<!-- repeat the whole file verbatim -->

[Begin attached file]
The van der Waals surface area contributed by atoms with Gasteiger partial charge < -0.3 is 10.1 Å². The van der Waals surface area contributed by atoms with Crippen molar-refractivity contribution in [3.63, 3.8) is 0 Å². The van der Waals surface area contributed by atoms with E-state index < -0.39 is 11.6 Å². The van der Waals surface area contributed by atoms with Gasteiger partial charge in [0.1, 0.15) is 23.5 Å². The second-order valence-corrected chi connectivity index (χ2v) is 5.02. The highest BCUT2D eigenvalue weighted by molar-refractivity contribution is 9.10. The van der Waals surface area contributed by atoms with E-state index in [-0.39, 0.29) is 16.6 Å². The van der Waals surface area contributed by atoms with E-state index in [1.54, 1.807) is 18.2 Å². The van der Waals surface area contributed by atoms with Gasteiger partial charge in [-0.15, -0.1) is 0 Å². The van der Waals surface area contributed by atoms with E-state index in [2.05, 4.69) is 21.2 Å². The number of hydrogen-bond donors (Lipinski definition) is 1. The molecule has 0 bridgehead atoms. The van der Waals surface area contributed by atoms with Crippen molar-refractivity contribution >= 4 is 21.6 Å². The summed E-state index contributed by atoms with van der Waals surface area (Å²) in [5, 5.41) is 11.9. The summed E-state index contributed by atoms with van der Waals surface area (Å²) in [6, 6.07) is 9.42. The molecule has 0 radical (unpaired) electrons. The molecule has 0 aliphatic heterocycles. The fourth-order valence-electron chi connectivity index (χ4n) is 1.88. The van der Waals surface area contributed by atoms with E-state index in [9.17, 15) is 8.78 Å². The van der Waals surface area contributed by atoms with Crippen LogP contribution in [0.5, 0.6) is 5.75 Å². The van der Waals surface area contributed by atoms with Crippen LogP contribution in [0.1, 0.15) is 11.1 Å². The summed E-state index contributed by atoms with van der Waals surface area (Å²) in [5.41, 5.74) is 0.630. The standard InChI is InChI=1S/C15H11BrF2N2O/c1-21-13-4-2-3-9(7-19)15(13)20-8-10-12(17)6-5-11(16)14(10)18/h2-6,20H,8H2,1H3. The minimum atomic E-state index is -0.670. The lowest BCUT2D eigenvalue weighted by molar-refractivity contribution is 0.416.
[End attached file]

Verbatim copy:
The van der Waals surface area contributed by atoms with Gasteiger partial charge < -0.3 is 10.1 Å². The van der Waals surface area contributed by atoms with Crippen molar-refractivity contribution in [3.63, 3.8) is 0 Å². The van der Waals surface area contributed by atoms with E-state index < -0.39 is 11.6 Å². The van der Waals surface area contributed by atoms with Gasteiger partial charge in [0.1, 0.15) is 23.5 Å². The second-order valence-corrected chi connectivity index (χ2v) is 5.02. The highest BCUT2D eigenvalue weighted by molar-refractivity contribution is 9.10. The van der Waals surface area contributed by atoms with E-state index in [-0.39, 0.29) is 16.6 Å². The van der Waals surface area contributed by atoms with E-state index in [1.54, 1.807) is 18.2 Å². The van der Waals surface area contributed by atoms with Gasteiger partial charge in [-0.15, -0.1) is 0 Å². The van der Waals surface area contributed by atoms with E-state index in [2.05, 4.69) is 21.2 Å². The number of hydrogen-bond donors (Lipinski definition) is 1. The molecule has 0 bridgehead atoms. The van der Waals surface area contributed by atoms with Crippen molar-refractivity contribution >= 4 is 21.6 Å². The summed E-state index contributed by atoms with van der Waals surface area (Å²) in [5, 5.41) is 11.9. The summed E-state index contributed by atoms with van der Waals surface area (Å²) in [6, 6.07) is 9.42. The molecule has 0 radical (unpaired) electrons. The molecule has 0 aliphatic heterocycles. The fourth-order valence-electron chi connectivity index (χ4n) is 1.88. The van der Waals surface area contributed by atoms with E-state index in [9.17, 15) is 8.78 Å². The van der Waals surface area contributed by atoms with Crippen LogP contribution in [0.5, 0.6) is 5.75 Å². The van der Waals surface area contributed by atoms with Crippen LogP contribution in [0.1, 0.15) is 11.1 Å². The summed E-state index contributed by atoms with van der Waals surface area (Å²) in [5.41, 5.74) is 0.630. The standard InChI is InChI=1S/C15H11BrF2N2O/c1-21-13-4-2-3-9(7-19)15(13)20-8-10-12(17)6-5-11(16)14(10)18/h2-6,20H,8H2,1H3. The minimum atomic E-state index is -0.670. The lowest BCUT2D eigenvalue weighted by molar-refractivity contribution is 0.416.